I was raised Catholic – church every Sunday. But me being me, my Christian upbringing did little to sway my rambunctious adolescent behavior. Maybe it was my Irish blood, or maybe I was just a rotten kid. I got into fights. I talked back to my elders, and everyone who wasn’t my elder. I had an allergy to homework, and the uncanny ability to bring about strep-throat through sheer willpower on test days. I had great parents whose patience was constantly tested by my hell-raising nature. Looking back on it – they were saints. I, on the other hand, was a sinner…
After a small disagreement between myself and my sixth grade teacher, my elders felt it would be best for my education to henceforth continue at the parochial school on the other side of town. So for the next three-and-a-half years, that particular burden fell squarely upon the shoulders of the Archdiocese of New York State.
I’d like to say that my time in Catholic school was the remedy to my bad behavior and poor attitude. Unfortunately it was not. There were cigarettes smoked and fires started. There were still fights – sometimes with food, sometimes with fists, and sometimes with knives. And the talking back continued, only now there were nuns involved. When the opportunity was presented to return to public school to start tenth grade, I jumped at it. And when I did, I left the church behind.
I’ve never had much use for religion. I always found it to be too constricting. But I understand it well enough to know that I could never possibly understand it. I can’t comprehend the notion of an unseen, almighty “Father in the heavens.” I had a father. His name was Bill. He was all the father I needed, and far more than I deserved. I don’t understand how a person can have unwavering faith in something that they can’t put their hands on. But I can respect such a person, and I covet what they have. They have something in their heart that I don’t, and they feel a joy in their soul that I never will. I am well aware that “Thou shalt not covet…” is the tenth commandment. But what can I say? I guess I’m still a sinner…
Despite my struggles and my demons, there are some aspects of religion where I find solace, and I feel peace. I would like to share one of those aspects here with those of you spending your time reading this. It’s a story that I like very much. Admittedly, I did not write it. I stole it from American playwright Aaron Sorkin, who I’m sure stole it from someone else. I know – that’s another commandment I am in violation of. But I’m willing to gamble my immortal soul to share this story with you. And I hope that on this goodest of Good Fridays, it brings you that same solace and peace in earnest.
A man heard a radio report one day. An army was coming, and the town was in danger. All of the residents were told to leave their homes and find safety. But the man said ‘I’m religious. I pray. God loves me. God will save me.’
The army came with their tanks and their guns. A guy in a pickup truck came along and he shouted, ‘hey, hey you! The town has been invaded by the army! Let me take you to safety.’ But the man shouted back, ‘I’m religious. I pray. God loves me. God will save me.’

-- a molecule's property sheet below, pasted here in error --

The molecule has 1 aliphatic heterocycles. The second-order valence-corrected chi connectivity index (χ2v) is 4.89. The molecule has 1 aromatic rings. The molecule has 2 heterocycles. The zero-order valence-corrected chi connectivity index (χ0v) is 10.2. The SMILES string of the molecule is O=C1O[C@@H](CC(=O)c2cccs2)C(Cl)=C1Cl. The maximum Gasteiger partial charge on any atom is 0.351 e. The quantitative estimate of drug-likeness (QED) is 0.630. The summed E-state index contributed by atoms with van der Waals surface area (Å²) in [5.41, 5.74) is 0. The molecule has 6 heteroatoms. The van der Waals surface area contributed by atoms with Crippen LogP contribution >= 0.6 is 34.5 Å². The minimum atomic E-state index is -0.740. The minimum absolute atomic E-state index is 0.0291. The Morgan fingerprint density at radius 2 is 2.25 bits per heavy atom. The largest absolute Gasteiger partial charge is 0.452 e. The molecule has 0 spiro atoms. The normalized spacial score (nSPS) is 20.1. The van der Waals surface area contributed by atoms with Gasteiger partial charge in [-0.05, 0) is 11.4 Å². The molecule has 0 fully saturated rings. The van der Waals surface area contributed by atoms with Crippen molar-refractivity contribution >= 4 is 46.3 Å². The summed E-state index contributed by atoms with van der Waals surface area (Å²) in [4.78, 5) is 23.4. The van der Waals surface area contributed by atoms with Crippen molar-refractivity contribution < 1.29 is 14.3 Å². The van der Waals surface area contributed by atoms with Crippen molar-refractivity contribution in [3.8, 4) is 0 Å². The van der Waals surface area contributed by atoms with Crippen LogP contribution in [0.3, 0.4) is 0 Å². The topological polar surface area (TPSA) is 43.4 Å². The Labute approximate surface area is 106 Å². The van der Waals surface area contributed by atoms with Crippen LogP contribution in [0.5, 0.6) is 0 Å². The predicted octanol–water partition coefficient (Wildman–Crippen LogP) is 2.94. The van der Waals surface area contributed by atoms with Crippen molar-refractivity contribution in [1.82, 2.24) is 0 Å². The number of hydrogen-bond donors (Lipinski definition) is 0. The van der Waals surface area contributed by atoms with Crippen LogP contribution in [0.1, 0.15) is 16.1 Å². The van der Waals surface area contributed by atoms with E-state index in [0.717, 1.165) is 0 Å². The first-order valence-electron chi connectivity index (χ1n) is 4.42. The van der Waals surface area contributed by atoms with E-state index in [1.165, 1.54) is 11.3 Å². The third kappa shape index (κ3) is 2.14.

A helicopter was hovering overhead. And a guy with a megaphone shouted, ‘Hey you, you down there. The town has been overrun by the evil army! Anyone left is in grave danger! Let me drop this ladder and take you to safety!’ But the man shouted back that he was religious, that he prayed, that God loved him, and that God would take him to safety.
When the shooting started, the man did not survive.
Standing at the gates of Heaven before St. Peter, he demanded an audience with God. ‘Lord,’ he said ‘I’m a religious man, I pray. I thought you loved me. Why did this happen?’ God said ‘I sent you a radio report, a helicopter, and a guy in a pickup truck. What the hell are you doing here?’
I don’t know why I like that story so much. Maybe because it contradicts perfectly with my hell-raising nature. Maybe because it reminds me of the lessons my parents taught me when I was young. Or maybe it just makes me feel safe. And you probably didn’t notice, but I made a few improvements over the way it was originally written. But like Aaron Sorkin said himself, “The best storytellers on the planet are Irish.”
I hope you have a happy Good Friday, and a really great Easter. Thanks for spending a few minutes of it with us today.
Matthew Young has been a resident of Lewisburg, WV since December 2019. Prior to arriving in West Virginia, Matthew resided in the Philadelphia area, where his reporting, commentary, and editorials have been featured in numerous local and regional publications. Previously, he has served as a scriptwriter and consultant for television, radio, and various other short-form digital-media platforms, both within the United States and internationally. Since moving to the Mountain State, Matthew spent eighteen months as senior writer/managing editor for the West Virginia Daily News and is currently an active journalist with the West Virginia Press Association.